Saint Helena still strikes me as an enchanted place and we knew it would be tough to leave. I was afraid that if we left we’d never find our way back. So we delayed.
I met the new Governor, Lisa Phillips while walking retired donkeys at the Saint Helena donkey home. Our hour-long chat led to an invitation to Plantation House.
The house was off-limits during the last Governor’s tenure, but Phillips has opened it back up to tours. We saw the chandelier that once hung in Napoleon’s Longwood Estate, and noted the portrait of Napoleon hanging directly across from a portrait of his jailor, the governor of the time, Sir Hudson Lowe – humorously positioned so they could scowl at each other through eternity.
Saint Helena is a reminder about all that is wonderful about voyaging. Remote and unknown, it’s hard won. It’s most certainly not a place that is full of attractions and ‘things to do’. To enjoy such happy days on the island we had to be our best selves, reaching out and meeting local people and learning the rhythms of the island.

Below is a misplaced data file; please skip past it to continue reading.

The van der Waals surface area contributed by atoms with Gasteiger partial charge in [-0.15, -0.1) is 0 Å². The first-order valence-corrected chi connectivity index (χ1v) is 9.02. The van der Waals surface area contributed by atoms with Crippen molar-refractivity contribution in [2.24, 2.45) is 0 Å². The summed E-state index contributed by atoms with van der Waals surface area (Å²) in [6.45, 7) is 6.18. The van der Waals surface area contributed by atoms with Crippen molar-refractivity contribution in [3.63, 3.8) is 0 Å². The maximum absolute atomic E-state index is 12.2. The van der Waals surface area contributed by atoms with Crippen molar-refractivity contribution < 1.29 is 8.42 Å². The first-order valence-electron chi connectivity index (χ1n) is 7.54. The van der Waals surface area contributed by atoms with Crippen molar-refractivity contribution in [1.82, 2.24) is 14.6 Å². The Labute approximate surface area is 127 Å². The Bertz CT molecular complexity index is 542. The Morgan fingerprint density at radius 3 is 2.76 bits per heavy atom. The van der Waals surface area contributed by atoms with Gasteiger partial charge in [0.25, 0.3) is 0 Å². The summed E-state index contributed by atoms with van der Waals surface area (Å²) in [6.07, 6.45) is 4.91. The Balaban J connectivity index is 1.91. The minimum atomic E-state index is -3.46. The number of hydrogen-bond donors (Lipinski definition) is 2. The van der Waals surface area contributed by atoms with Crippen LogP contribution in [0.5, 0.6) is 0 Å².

We left on Saint Helena day. Our plan was to enjoy the day, see the parade and leave at dusk. When fireworks lit up a small but very special portion of the sky we were ten miles out. The sail was a gentle one: soft tropical breezes from astern, easy seas and a moon each night.
Again, we sailed with Cook: “Sunday, May 5th 1771. Gentle breezes and Clear weather. Weigh’d, and stood out of the Road in company. North 50 degrees 30 minutes West; distance 71 miles; latitude 15 degrees 5 minutes South, longitude 6 degrees 46 minutes West.” Diane Selkirk left Vancouver in 2009 with her family aboard Ceilydh, a modified Richard Woods catamaran. She has plans to return to Saint Helena.